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I can decorate an action either with the [AcceptVerbs(HttpVerbs.Post)]/[AcceptVerbs(HttpVerbs.Get)]

public ActionResult Create(string title)
    // Do Something...

or with the [HttpPost]/[HttpGet] attributes

public ActionResult Create(string title)
    // Do Something...

Are they different?

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HttpPost is MVC 2.0+, and as Matthew said, its just short hand –  dbones Oct 2 '10 at 0:48
how are expressions like [HttpPost] called in asp net mvc? decorators? –  andi Feb 25 '14 at 15:22
@andi They are called "Attributes" msdn.microsoft.com/en-us/library/z0w1kczw.aspx –  Gabriel Espinoza Dec 21 '14 at 4:10

2 Answers 2

up vote 30 down vote accepted

Nothing. One is just shorthand for the other.

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Are you sure? If so, please look at the answer below!.. –  H.Johnson Nov 6 '13 at 11:02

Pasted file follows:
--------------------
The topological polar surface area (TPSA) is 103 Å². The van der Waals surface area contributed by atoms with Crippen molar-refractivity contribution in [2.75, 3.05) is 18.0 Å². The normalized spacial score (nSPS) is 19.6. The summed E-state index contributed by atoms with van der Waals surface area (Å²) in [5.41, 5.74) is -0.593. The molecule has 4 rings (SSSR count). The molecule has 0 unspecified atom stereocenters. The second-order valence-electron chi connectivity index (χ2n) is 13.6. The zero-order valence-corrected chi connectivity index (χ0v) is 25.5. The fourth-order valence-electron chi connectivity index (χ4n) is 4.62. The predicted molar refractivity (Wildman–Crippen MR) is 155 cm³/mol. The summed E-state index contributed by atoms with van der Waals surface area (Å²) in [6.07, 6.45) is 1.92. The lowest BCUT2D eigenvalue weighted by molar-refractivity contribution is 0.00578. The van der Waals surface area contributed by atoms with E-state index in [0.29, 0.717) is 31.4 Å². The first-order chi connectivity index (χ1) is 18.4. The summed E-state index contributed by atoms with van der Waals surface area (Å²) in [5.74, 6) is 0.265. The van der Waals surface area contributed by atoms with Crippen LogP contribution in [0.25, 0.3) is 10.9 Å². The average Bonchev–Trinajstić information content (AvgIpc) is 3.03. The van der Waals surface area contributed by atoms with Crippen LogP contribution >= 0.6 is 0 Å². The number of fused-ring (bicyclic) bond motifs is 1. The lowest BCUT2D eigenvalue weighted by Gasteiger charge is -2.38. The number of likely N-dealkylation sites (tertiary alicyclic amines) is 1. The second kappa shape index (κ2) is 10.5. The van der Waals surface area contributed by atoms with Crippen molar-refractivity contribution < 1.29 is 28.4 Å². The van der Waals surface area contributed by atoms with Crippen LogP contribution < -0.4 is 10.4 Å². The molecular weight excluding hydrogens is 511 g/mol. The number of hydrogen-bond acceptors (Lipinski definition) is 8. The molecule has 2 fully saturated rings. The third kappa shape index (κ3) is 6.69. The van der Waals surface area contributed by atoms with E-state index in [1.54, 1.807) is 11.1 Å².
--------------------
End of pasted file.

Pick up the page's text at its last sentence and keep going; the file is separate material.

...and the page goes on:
[HttpPost] is shorthand for [AcceptVerbs(HttpVerbs.Post)]. The only difference is that you can't use [HttpGet, HttpPost] (and similar) together on the same action. If you want an action to respond to both GETs and POSTs, you must use [AcceptVerbs(HttpVerbs.Get | HttpVerbs.Post)].

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this is more correct and informative answer than accepted one. –  24x7Programmer Sep 19 '13 at 17:49
I agree with you 24x7 Programmer... @Lorenzo: Please select this as an Answer!.. Thanks Rudresh, I voted up ;) –  H.Johnson Nov 6 '13 at 11:01
I prefer to use [HttpPost] and [HttpGet]. When I need them both for one action: just don't use any (since you don't need PUT, DELETE or others) –  Sergey Jul 14 '14 at 22:16

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